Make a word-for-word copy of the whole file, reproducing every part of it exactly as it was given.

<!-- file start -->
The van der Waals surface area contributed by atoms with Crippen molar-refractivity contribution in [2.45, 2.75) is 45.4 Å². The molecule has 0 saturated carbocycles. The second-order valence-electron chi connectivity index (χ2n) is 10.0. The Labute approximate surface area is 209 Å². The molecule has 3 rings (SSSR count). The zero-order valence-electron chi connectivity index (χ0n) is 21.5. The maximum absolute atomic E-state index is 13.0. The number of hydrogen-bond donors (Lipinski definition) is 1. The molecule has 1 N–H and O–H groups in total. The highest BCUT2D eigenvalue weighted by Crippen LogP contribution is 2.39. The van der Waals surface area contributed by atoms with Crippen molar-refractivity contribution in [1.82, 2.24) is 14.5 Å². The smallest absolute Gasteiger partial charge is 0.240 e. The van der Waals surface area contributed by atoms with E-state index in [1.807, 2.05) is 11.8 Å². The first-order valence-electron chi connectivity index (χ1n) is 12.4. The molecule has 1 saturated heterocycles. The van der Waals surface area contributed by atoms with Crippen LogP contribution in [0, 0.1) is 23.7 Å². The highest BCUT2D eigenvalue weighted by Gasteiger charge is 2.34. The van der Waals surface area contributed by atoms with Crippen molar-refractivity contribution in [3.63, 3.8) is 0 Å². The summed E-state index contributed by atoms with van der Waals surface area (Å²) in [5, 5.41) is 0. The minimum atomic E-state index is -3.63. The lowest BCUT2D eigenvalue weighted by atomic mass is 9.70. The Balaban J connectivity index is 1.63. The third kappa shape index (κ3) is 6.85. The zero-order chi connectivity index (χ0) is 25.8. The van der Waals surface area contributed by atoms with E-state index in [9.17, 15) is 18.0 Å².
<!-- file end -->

The van der Waals surface area contributed by atoms with Crippen molar-refractivity contribution in [2.45, 2.75) is 45.4 Å². The molecule has 0 saturated carbocycles. The second-order valence-electron chi connectivity index (χ2n) is 10.0. The Labute approximate surface area is 209 Å². The molecule has 3 rings (SSSR count). The zero-order valence-electron chi connectivity index (χ0n) is 21.5. The maximum absolute atomic E-state index is 13.0. The number of hydrogen-bond donors (Lipinski definition) is 1. The molecule has 1 N–H and O–H groups in total. The highest BCUT2D eigenvalue weighted by Crippen LogP contribution is 2.39. The van der Waals surface area contributed by atoms with Crippen molar-refractivity contribution in [1.82, 2.24) is 14.5 Å². The smallest absolute Gasteiger partial charge is 0.240 e. The van der Waals surface area contributed by atoms with E-state index in [1.807, 2.05) is 11.8 Å². The first-order valence-electron chi connectivity index (χ1n) is 12.4. The molecule has 1 saturated heterocycles. The van der Waals surface area contributed by atoms with Crippen LogP contribution in [0, 0.1) is 23.7 Å². The highest BCUT2D eigenvalue weighted by Gasteiger charge is 2.34. The van der Waals surface area contributed by atoms with Crippen molar-refractivity contribution in [3.63, 3.8) is 0 Å². The summed E-state index contributed by atoms with van der Waals surface area (Å²) in [5, 5.41) is 0. The minimum atomic E-state index is -3.63. The lowest BCUT2D eigenvalue weighted by atomic mass is 9.70. The Balaban J connectivity index is 1.63. The third kappa shape index (κ3) is 6.85. The zero-order chi connectivity index (χ0) is 25.8. The van der Waals surface area contributed by atoms with E-state index in [9.17, 15) is 18.0 Å².